Toyota Agrees to Pay $1.1 Billion to Settle Unintended Acceleration Claims

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NEW YORK (CNN Money) — Toyota Motors agreed to pay $1.1 billion to install new safety features and reimburse owners of up to 16 million cars to settle a class-action suit filed by drivers who had problems with unintended acceleration in its cars in 2009-2010.

This is one of the largest lawsuits of its kind, according to Steve Berman, one of the lead plaintiff lawyers.

The company said that the settlement will lead to a one-time, $1.1 billion pre-tax charge against fourth quarter earnings to cover the costs.

Under the agreement, Toyota will install a brake-override system in cars where floor mats got stuck, leading them to accelerate unintentionally. The company will also set up a fund of $250 million to be paid to former Toyota owners who sold their cars between Sept. 1, 2009, and Dec. 31, 2010, to compensate the owners for the reduced value of the cars from the negative publicity.

A separate fund of $250 million will be established to compensate current owners whose vehicles are not eligible for a brake-override system.

All 16 million current owners will be eligible for a customer care plan, that will provide a warranty on certain parts tied to unintended acceleration for between three and 10 years.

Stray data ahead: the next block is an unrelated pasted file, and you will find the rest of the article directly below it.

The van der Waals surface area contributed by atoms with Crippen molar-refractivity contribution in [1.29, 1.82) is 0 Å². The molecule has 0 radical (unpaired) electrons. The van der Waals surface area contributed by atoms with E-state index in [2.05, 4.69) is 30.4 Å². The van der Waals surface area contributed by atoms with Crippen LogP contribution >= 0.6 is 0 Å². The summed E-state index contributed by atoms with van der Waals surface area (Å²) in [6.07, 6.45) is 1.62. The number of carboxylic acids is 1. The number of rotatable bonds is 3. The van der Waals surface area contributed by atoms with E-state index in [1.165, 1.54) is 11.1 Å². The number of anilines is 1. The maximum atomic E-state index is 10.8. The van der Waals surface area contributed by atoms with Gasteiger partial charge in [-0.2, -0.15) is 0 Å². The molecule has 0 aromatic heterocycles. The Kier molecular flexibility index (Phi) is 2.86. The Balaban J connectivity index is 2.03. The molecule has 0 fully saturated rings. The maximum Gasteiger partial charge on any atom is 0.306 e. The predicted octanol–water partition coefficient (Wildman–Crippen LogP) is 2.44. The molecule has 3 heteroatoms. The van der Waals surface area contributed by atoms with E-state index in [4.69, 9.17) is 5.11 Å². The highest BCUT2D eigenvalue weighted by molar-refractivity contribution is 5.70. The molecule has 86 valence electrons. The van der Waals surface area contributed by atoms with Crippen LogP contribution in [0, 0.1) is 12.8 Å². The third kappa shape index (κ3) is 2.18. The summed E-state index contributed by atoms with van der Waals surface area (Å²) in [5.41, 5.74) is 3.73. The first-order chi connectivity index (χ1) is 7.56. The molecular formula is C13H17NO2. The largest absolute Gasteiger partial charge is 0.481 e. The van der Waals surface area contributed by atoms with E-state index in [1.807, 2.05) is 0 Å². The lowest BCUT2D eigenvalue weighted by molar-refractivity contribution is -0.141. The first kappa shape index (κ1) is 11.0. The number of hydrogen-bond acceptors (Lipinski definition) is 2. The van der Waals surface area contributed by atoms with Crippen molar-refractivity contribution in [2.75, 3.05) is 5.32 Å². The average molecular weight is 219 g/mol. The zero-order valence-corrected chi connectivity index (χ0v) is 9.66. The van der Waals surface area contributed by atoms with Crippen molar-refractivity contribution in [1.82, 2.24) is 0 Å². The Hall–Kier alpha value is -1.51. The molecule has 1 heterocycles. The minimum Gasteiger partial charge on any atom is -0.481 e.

Related: Toyota set to reclaim ‘top car maker’ spot from GM

Until these issues, Toyota held the top reputation for vehicle quality and safety. But it has been dogged by significant recall problems over the last three years. It has already announced recalls of more than 10 million vehicles worldwide for various problems so far this year.

Earlier this month, the car company agreed to pay a record $17.4 million to the National Highway Traffic Safetey Administration for problems related to a 2012 recall in one of its Lexus models. That’s the largest fine allowed by law for a single investigation.

And in November, it recalled 7.43 million cars due to a power window problem that poses a fire risk.

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